Starting in the 1970s, Spiegel worked at the famous Bell Labs in Murray Hill, New Jersey. Under the direction of famed engineer Max Mathews, the Bell Labs were responsible for many innovations in sound design including the famous speech synthesizer used for HAL in Stanley Kubrick’s “2001″. Spiegel’s work focused on programming computers with decision-making algorithms she could interact with to
make music. As a result her music, except when directly based on a specific formula, such as her famous rendering of Kepler’s Harmonices Mundi, is often rooted in the most fundamental materials and structures of the Western musical tradition.
In the field of experimental electronic music, born out of the atonal philosophies of Varese, Schoenberg and Stockhausen, such traditional notions of harmony and melody make Spiegel quite unique. This last year a reissue of “The Expanding Universe”, which compiles Spiegel’s major works from the mid-70s was released to rave reviews on Unseen Worlds Records. Included on that release is the
1975 composition “Drums”. Since first hearing it over ten years ago, I was always amazed at how contemporary “Drums” sounded. I have, over the years, often thought of different ways I could edit the song to be used as a DJ tool. Last year while breaking from touring the fourth Junior Boys album, I released my first 12″ for Dan Snaith’s (Caribou, Daphni) label Jiaolong. The mandate of Jiaolong – to produce interesting and daring dance music following a wide variety of musical influences and trajectories – got me thinking that I should pursue my dream of re-editing Laurie Spiegel’s “Drums”.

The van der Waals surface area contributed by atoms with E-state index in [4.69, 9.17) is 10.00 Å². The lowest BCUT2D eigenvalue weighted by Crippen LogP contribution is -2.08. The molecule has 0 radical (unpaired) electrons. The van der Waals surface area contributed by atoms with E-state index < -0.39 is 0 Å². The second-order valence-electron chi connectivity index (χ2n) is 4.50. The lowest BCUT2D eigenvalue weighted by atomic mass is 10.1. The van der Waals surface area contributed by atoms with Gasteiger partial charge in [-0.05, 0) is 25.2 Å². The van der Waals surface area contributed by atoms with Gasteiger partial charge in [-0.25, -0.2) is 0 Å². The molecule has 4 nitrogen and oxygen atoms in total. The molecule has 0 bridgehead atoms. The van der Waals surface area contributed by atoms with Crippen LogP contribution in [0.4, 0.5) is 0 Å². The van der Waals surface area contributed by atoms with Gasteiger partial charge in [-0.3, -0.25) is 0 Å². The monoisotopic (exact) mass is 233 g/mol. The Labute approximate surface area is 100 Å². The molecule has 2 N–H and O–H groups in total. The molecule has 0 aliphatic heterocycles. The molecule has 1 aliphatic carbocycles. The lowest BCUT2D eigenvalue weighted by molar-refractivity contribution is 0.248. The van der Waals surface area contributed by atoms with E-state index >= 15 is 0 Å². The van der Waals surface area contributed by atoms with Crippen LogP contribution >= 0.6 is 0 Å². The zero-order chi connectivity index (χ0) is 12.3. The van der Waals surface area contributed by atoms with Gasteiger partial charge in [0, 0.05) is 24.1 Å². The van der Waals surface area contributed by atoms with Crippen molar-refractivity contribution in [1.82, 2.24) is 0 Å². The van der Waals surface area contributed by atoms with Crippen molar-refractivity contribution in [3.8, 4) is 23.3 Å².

It is tricky to work with something you love, and which is in itself already perfectly complete. This track is credited to both myself and Laurie Spiegel, not only because I received her generous blessing and input, but also because I felt as though I was attempting not simply to re-edit or even remix the piece, but rather to play off of it: to use it as a guide to exploring some different musical possibilities, and to collaborate with the original. In many ways I didn’t write anything, but simply played back “Drums” on my computer, using its tempo and rhythms to trigger an almost arbitrary chain of synthesizers, both new and old. I then fed Spiegel’s original piece into my indispensable Eventide H3000 Ultra-Harmonizer (a piece of equipment that I use constantly and was, unbeknownst to me, beta tested by Spiegel in the 1980s). My job was simply to select the moments I thought worked and disregard the excess.
I am thrilled to release this piece with Laurie Spiegel. She is in my opinion, the best type of experimental, electronic composer, because she is, at heart a populist. She uses the most cutting edge technology and she has always employed the most rigorously complex and formal methods to make music, yet the music is itself never esoteric or alienating. It is enjoyable to all who hear it. And with just a few tweaks, and a bassline it’s now ready for the dancefloor.”
Jiaolong006-Drums&Drums&Drums/Sirius Shake by Jeremy Greenspan